Thursday, December 29, 2005

people often ask me what is my favourite car. between mitsubishi evolutions and caterham 7s, in terms of design, the lotus elise is perfect in my view. the unconventional lines, fine detailing etc. the picture actually shows the lotus exige, its sister car, but the basic shape is similar. the new lotus europa s, on the other hand, is nowhere near as good.

Wednesday, December 28, 2005

trance djs

better list down the fav trance djs b4 i forget
  • ferry costen
  • blank & jones
  • timo maas

Thursday, December 15, 2005

new PC casings

antec p150
cooler master cm stacker 830

both look like interesting concepts, will delve deeper...

Tuesday, December 13, 2005

Tuesday, December 06, 2005

Take 5! Guerilla Film-Making Challenge

Singapore History Museum presents - Soul to Soul
suffering from withdrawal symptoms after the 5 day film-making boot camp. Although it sounds cliche, I felt that this challenge changed my life. Mind-blowing stuff...

Sunday, November 27, 2005

Take 5! Guerilla Film-Making Challenge

Singapore History Museum presents - Soul to Soul
2 days before the start of what will be, I suspect, a harrowing experience for me. Will be trying to make a film within 5 days [actually more like 2 days, as shooting only starts on the eve of the 3rd day]. The more frightening part is that it will be the very 1st time that I'm shooting a film. hope that I manage to produce something at the end of the 5 days...

Monday, November 07, 2005

Weekly Newsletter Subscription: Digital Photography Review

Weekly Newsletter Subscription: Digital Photography Review
interesting info...
" users - Please complain to your administrator
Singnet appear to be repeatedly mistaking our opt-in weekly newsletter for spam, but instead of simply asking us, reading the message or contacting the receipient they appear to have chosen to automatically make formal complaints to our ISP, despite re-assuring them that our Newsletter is 100% opt-in we have heard nothing back from them on this subject and hence we will not be sending any newsletters to My advice, complain to the administrator, we've given up."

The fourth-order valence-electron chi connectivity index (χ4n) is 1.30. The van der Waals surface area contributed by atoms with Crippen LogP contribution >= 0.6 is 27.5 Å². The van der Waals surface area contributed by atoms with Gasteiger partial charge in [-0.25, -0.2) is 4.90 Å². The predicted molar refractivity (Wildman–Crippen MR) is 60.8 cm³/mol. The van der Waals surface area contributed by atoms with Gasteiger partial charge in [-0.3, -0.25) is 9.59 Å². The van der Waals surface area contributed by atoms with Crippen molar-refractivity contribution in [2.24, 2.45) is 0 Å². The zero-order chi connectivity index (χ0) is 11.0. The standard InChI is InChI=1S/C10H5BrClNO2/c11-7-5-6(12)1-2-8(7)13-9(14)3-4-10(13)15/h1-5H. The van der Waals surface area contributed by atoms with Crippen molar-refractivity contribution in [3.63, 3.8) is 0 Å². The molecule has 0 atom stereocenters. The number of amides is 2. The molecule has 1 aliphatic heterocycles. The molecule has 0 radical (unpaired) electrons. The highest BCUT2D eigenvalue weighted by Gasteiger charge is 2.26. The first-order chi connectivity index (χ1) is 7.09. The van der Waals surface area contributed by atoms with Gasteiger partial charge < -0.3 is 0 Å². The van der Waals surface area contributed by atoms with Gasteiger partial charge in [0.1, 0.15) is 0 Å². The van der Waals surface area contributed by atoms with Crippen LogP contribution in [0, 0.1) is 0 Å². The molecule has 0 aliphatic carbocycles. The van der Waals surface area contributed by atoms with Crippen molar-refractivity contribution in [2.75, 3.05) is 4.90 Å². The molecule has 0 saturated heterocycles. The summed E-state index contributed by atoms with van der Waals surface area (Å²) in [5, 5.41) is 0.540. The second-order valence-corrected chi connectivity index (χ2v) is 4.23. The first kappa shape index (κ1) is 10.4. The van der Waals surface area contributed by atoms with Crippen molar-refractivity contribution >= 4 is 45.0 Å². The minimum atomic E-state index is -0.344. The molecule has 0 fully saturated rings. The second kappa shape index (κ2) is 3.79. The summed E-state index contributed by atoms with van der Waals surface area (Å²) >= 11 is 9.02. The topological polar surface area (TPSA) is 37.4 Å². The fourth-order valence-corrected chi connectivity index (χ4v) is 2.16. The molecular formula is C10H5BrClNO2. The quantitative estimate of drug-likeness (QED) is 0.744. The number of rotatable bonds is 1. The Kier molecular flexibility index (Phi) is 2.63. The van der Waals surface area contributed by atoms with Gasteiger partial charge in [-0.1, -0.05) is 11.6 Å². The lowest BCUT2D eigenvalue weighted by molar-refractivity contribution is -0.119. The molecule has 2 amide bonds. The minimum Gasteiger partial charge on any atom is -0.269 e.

Friday, November 04, 2005

United Nations Statistics Division - Country and Region Codes

United Nations Statistics Division - Country and Region Codes: "There is no established convention for the designation of 'developed' and 'developing' countries or areas in the United Nations system. In common practice, Japan in Asia, Canada and the United States in northern America, Australia and New Zealand in Oceania, and Europe are considered 'developed' regions or areas. In international trade statistics, the Southern African Customs Union is also treated as a developed region and Israel as a developed country; countries emerging from the former Yugoslavia are treated as developing countries; and countries of eastern Europe and of the Commonwealth of Independent States (code 172) in Europe are not included under either developed or developing regions. "

Tuesday, November 01, 2005

Germany tests 9ft 'micro-house'

BBC NEWS UK Germany tests 9ft 'micro-house'
a cool idea, although not a new one, i guess. wonder how they work out the sanitation arrangements though...
their website is here.

Monday, October 31, 2005

Govt should distinguish between substance, form

Story Print Friendly
Oct 20, 2005
Govt should distinguish between substance, form
I REFER to the letter, 'Don wasn't non-partisan in his analysis' (ST, Oct 14), by Mr Chen Hwai Liang, the Press Secretary to the Prime Minister.

Mr Chen seems adamant about imposing the partisan tag on Dr Cherian George by virtue of the fact that his analysis was based on an earlier academic paper which Mr Chen sees as partisan.

There are two problems with this argument. Firstly, the presumption of partisanship is justified by quotes that were taken out of context from the academic paper. Dr George clearly states that there exist 'gaps in our understanding of authoritarian rule' because of normative and conceptual reasons, and the paper was an attempt to bridge such gaps by 'focusing on the state' and 'taking seriously authoritarian rule'.